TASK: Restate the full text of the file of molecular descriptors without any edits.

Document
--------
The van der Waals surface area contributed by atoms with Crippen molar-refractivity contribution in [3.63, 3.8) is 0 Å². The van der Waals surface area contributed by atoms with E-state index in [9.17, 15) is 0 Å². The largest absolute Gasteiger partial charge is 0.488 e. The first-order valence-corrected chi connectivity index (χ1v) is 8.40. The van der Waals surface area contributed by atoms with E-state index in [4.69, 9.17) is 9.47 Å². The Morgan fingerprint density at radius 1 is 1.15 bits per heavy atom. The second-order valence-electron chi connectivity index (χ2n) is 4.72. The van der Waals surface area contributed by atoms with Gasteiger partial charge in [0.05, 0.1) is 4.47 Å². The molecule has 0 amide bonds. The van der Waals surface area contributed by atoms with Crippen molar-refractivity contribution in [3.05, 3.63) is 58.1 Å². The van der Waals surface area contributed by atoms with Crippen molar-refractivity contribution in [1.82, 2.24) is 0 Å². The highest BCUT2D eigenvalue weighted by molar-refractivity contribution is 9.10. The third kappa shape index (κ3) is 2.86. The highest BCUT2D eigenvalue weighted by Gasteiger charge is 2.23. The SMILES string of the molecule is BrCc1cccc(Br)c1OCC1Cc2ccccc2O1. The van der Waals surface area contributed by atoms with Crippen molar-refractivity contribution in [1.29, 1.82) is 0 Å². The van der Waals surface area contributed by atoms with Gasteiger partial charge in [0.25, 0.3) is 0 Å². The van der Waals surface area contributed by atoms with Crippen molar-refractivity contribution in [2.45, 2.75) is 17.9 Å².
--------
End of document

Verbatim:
The van der Waals surface area contributed by atoms with Crippen molar-refractivity contribution in [3.63, 3.8) is 0 Å². The van der Waals surface area contributed by atoms with E-state index in [9.17, 15) is 0 Å². The largest absolute Gasteiger partial charge is 0.488 e. The first-order valence-corrected chi connectivity index (χ1v) is 8.40. The van der Waals surface area contributed by atoms with E-state index in [4.69, 9.17) is 9.47 Å². The Morgan fingerprint density at radius 1 is 1.15 bits per heavy atom. The second-order valence-electron chi connectivity index (χ2n) is 4.72. The van der Waals surface area contributed by atoms with Gasteiger partial charge in [0.05, 0.1) is 4.47 Å². The molecule has 0 amide bonds. The van der Waals surface area contributed by atoms with Crippen molar-refractivity contribution in [3.05, 3.63) is 58.1 Å². The van der Waals surface area contributed by atoms with Crippen molar-refractivity contribution in [1.82, 2.24) is 0 Å². The highest BCUT2D eigenvalue weighted by molar-refractivity contribution is 9.10. The third kappa shape index (κ3) is 2.86. The highest BCUT2D eigenvalue weighted by Gasteiger charge is 2.23. The SMILES string of the molecule is BrCc1cccc(Br)c1OCC1Cc2ccccc2O1. The van der Waals surface area contributed by atoms with Crippen molar-refractivity contribution in [1.29, 1.82) is 0 Å². The van der Waals surface area contributed by atoms with Gasteiger partial charge in [0.25, 0.3) is 0 Å². The van der Waals surface area contributed by atoms with Crippen molar-refractivity contribution in [2.45, 2.75) is 17.9 Å².